The icy crust of Ganymede comprises bright and dark areas. Investigation of Voyager 1 and 2 images has shown that bright terrain is grooved and separates dark polygons of cratered terrain. The grooved terrain contains alternating ridges and grooves in straight and curvilinear sets, which are locally interrupted by smooth patches and swaths. Cratered terrain, where 'it occurs in small wedges and slivers, has a pervasive grain of narrowly spaced furrows, and thus is transitional to grooved terrain. An analysis of the morphology of terrain types, and of superposition and cross-cutting relations, suggests that grooved terrain grew at the expense of cratered terrain, that tracts of cratered terrain were converted into grooved terrain in situ, and that vertical tectonism and shear movements dominated in the restructuring of Ganymede's surface. It is postulated that during a period in the planet's history when the lithosphere was thin, upwelling convection currents caused incipient rifting accompanied by intensive normal faulting; where rifting went to completion, crustal segments separated, locally spread apart, and sheared past one another. In places subduction and compression may have occurred, but the evidence is inconclusive. Thus, the grooved terrain on Ganymede may record an early phase of ice-plate tectonics that caused rifting and drifting of the icy lithosphere, but, unlike silicate plate tectonics on Earth, may have resulted in only minor vertical turnover.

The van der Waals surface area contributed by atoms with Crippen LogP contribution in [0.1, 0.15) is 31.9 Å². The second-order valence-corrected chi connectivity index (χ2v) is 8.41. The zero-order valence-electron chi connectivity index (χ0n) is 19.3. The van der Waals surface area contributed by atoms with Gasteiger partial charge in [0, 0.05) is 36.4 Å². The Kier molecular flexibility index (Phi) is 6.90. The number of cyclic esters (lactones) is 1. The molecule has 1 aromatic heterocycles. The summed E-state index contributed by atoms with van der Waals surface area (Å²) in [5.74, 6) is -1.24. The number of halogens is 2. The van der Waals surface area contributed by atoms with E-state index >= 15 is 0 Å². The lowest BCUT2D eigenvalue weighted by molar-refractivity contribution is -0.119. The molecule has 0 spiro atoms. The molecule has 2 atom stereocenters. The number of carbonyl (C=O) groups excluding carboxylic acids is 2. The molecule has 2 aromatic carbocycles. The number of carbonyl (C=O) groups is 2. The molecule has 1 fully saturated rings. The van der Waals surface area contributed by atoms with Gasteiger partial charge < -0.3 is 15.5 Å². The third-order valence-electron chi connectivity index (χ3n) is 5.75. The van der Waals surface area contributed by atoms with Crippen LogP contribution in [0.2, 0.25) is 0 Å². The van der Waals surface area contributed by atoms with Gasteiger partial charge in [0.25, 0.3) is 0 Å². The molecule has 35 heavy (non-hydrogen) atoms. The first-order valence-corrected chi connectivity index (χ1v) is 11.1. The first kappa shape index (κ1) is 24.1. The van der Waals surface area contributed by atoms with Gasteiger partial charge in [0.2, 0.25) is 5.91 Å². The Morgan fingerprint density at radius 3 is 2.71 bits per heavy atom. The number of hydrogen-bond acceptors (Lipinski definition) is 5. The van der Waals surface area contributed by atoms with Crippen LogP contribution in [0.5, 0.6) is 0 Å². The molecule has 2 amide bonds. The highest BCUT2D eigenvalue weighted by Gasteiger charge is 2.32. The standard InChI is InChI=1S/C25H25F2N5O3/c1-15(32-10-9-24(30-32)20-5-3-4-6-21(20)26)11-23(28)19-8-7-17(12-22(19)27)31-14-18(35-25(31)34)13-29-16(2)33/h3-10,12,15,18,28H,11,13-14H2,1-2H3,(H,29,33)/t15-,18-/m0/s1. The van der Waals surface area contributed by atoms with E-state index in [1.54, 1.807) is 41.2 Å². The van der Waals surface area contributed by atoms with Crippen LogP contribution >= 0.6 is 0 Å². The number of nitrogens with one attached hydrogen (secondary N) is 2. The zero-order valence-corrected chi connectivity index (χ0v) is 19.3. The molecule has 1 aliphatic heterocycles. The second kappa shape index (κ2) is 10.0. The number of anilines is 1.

|Publication Subtype||Journal Article|
|Title||Grooved terrain on Ganymede|
|Contributing office(s)||Astrogeology Science Center|
|Google Analytic Metrics||Metrics page|